It’s almost the end of another calendar year and in my mind that means three things: resolutions I’m not going to keep, making people listen to me recite sections of Tennyson’s “In Memoriam” and top 50 best album of the year lists.
I don’t have room here to outline the albums I would put in the top 50 (and frankly, I probably couldn’t even think of 50 albums that came out in the past year), so I’m going to keep it short and stick to the top 10. They’re also not going to be in any particular order. They’re the top 10, but they’re not ranked 10 to one or anything. They’re just 10 good albums from the year 2013.
I am aware that many of you are going to disagree with me, and that’s fine. You’re allowed to have different musical tastes than I do, but this is my column so it’s going to be about music I like (that you should probably listen to because it’s all pretty darn good).
I’ll start with Laura Marling, because that’s who I’m currently listening to. Her fourth studio album “Once I was an Eagle” was released in mid-May and the fact that it wasn’t completely overshadowed by the release of Vampire Weekend’s “Modern Vampires of the City” speaks volumes.
Laura is an indie-folker from England who has forged a path of her own, one that is dark, twined with vines, brooding and slightly unsettling. Her album is a dark look at a life post-relationship, and though part of you wishes she’d just get over it, another part of you doesn’t want her to ever stop being angry about it if it keeps producing such amazing music.
Vampire Weekend’s 2013 release ranks among the top 10 for various reasons, which I’m not even sure I have to explain. If you’ve listened to it, you know. If you haven’t, you need to. One thing’s for sure, Ezra and the boys have certainly hit their stride (though I’m pretty sure they hit it in 2007 when they released their self-titled album).
May was a month for music, with Brooklyn-based The National releasing their sixth studio album titled “Trouble Will Find Me.” It’s haunting and is easy to listen to pretty much all the time.
The Arctic Monkey’s fifth album, released in early September, definitely has a place somewhere in the top 10. The Sheffield boys lost a little momentum with their fourth album “Suck it and See” but they’ve certainly gained it back with “AM.” Even if it isn’t the best of their albums, there’s something nostalgic about it. It’s always nice when a band that you used to jam to in high school releases something new. And if you’re angry and lovelorn, it’ll speak to your soul.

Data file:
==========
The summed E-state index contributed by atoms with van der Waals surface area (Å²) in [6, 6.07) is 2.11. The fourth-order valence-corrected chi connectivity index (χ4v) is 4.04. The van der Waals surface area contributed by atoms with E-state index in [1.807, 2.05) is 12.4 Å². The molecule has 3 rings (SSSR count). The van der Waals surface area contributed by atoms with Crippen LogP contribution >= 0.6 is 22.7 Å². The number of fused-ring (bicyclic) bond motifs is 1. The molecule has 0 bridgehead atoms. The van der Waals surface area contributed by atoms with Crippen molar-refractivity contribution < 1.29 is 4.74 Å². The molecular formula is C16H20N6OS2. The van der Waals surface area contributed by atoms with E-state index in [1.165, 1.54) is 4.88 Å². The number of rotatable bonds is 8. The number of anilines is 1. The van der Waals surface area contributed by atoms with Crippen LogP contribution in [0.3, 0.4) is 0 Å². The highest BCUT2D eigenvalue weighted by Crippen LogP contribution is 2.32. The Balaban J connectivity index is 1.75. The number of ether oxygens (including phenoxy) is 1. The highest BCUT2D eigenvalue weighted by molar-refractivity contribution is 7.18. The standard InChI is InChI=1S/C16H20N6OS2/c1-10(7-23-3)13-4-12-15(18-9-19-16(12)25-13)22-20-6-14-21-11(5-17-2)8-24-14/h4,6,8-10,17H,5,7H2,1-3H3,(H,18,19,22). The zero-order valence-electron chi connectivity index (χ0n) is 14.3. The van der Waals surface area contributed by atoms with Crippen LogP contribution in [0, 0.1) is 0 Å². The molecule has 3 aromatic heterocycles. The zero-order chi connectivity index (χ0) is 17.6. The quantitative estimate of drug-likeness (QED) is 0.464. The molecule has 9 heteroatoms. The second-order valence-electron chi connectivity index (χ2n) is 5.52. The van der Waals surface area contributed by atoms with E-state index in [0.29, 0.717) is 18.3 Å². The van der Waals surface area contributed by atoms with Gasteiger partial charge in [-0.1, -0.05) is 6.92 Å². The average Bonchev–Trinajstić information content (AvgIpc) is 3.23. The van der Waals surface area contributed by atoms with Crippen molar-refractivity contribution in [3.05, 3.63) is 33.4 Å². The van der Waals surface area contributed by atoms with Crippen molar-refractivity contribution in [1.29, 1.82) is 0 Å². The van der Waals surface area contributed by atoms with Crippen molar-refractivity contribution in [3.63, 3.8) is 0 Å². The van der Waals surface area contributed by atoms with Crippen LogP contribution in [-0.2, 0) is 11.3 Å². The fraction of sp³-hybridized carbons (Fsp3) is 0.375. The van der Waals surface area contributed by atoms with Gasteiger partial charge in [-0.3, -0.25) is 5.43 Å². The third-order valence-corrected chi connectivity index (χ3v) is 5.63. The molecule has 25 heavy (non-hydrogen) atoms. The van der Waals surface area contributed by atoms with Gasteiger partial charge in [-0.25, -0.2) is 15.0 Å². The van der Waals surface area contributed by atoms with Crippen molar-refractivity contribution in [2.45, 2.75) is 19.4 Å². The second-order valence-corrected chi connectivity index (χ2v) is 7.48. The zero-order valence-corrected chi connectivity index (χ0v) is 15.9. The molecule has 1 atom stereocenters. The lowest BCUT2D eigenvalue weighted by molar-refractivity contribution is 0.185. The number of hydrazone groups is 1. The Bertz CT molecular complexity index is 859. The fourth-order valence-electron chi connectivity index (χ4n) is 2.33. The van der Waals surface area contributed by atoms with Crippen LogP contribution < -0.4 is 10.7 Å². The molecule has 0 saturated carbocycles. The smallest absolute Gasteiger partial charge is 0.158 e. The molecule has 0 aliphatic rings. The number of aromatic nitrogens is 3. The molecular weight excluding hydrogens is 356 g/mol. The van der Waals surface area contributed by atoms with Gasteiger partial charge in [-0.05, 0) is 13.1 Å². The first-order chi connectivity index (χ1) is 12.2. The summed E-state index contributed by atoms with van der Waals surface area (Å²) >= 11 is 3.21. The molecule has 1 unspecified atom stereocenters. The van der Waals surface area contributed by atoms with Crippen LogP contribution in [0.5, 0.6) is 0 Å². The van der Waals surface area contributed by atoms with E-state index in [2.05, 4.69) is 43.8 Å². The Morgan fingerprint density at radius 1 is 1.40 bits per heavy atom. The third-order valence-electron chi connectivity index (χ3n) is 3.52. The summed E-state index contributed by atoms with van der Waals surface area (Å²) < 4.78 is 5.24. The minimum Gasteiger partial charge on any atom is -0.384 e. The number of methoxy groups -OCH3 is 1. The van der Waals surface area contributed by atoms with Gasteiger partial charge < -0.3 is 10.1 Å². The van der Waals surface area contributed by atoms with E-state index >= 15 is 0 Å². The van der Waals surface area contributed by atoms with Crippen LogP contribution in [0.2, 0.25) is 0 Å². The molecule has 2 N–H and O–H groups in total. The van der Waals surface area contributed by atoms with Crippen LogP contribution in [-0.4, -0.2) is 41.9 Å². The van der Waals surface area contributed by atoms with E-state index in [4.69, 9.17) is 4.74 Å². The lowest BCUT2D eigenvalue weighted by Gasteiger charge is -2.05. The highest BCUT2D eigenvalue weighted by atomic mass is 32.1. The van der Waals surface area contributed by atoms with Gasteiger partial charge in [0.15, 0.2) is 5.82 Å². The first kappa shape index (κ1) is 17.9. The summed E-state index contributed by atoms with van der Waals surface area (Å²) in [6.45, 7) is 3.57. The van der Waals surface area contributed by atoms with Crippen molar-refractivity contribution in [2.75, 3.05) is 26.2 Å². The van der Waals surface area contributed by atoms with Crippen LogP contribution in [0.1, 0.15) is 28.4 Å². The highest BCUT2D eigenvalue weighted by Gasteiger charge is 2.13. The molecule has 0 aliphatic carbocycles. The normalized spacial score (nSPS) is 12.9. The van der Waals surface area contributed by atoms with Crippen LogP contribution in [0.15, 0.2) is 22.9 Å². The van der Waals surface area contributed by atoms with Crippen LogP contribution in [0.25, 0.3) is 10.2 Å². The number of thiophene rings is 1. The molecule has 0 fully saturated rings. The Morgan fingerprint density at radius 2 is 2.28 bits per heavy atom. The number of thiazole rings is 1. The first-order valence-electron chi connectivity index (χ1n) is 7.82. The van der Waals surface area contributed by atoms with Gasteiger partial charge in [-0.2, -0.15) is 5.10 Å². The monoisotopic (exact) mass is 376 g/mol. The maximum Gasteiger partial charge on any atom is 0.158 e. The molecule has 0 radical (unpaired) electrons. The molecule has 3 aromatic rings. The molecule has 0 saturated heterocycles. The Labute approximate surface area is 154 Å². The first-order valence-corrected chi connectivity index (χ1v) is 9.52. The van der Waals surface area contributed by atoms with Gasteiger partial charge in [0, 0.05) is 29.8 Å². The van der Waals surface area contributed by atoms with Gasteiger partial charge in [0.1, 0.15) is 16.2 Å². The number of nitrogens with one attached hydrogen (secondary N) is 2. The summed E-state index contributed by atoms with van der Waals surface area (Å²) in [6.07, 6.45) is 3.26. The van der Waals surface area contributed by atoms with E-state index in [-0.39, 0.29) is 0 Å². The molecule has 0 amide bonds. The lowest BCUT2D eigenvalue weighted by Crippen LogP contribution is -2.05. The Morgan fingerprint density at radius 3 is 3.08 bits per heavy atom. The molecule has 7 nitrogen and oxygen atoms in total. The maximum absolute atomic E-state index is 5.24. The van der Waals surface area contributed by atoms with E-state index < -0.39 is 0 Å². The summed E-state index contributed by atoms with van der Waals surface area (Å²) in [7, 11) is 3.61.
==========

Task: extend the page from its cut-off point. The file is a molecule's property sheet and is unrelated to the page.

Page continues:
Archie Marshall, aka King Krule (aka Edgar the Beatmaker aka Zoo Kid aka DJ JD Sports), released his first album this year on his 19th birthday. Indie-rock with blues and electro influences, “6 Feet Beneath the Moon” doesn’t seem like the work of someone not even two decades old.
Since we’re talking about Brits, let’s talk about one more, James Blake. His second album “Overgrown” released earlier this year is as beautiful as it is haunting, with Blake’s falsetto sung over his piano and electro instrumentals paired with very subtle soul influences. It could not be more lovely.
Dale Earnhardt Jr. Jr. may have a ridiculous name, but their second album, “The Speed of Things,” was anything but ridiculous. Also natives of D-town, Daniel Zott and Joshua Epstein basically just know how to bump a nice beat. It’s fun and it’s chill.
Arcade Fire released their much anticipated fourth studio album “Reflektor” in late October and, to be quite honest, I wasn’t the biggest fan at first. But I grew to love it. It’s just a little more dance-y than what we’ve come to expect from Arcade Fire, but since it was produced by LCD Soundsystem’s James Murphy, that makes complete sense.
Even though Daft Punk released an album this year, in my mind electro has become a young person’s game. The brothers of Disclosure are barely into their 20s (well, one of them is, the other is 19) and their debut album “Settle” proves my point. The album has some great features, too, including Sam Smith, Jessie Ware and AlunaGeorge.
The 10th and final album could be a tie between at least three different bands, but I’m going to have to say it’s Los Campesinos! “No Blues.” Los Camp has been on my radar for a long time, but this album is certainly among their finest, in this humble reporter’s opinion.
I could go on, but I can’t (word count issues, am I right?). Overall, 2013 was a pretty great year for music. A nice mixture of old friends releasing new albums and new friends releasing some of their first stuff. It’s made me really excited for future artists and for what’s coming in 2014.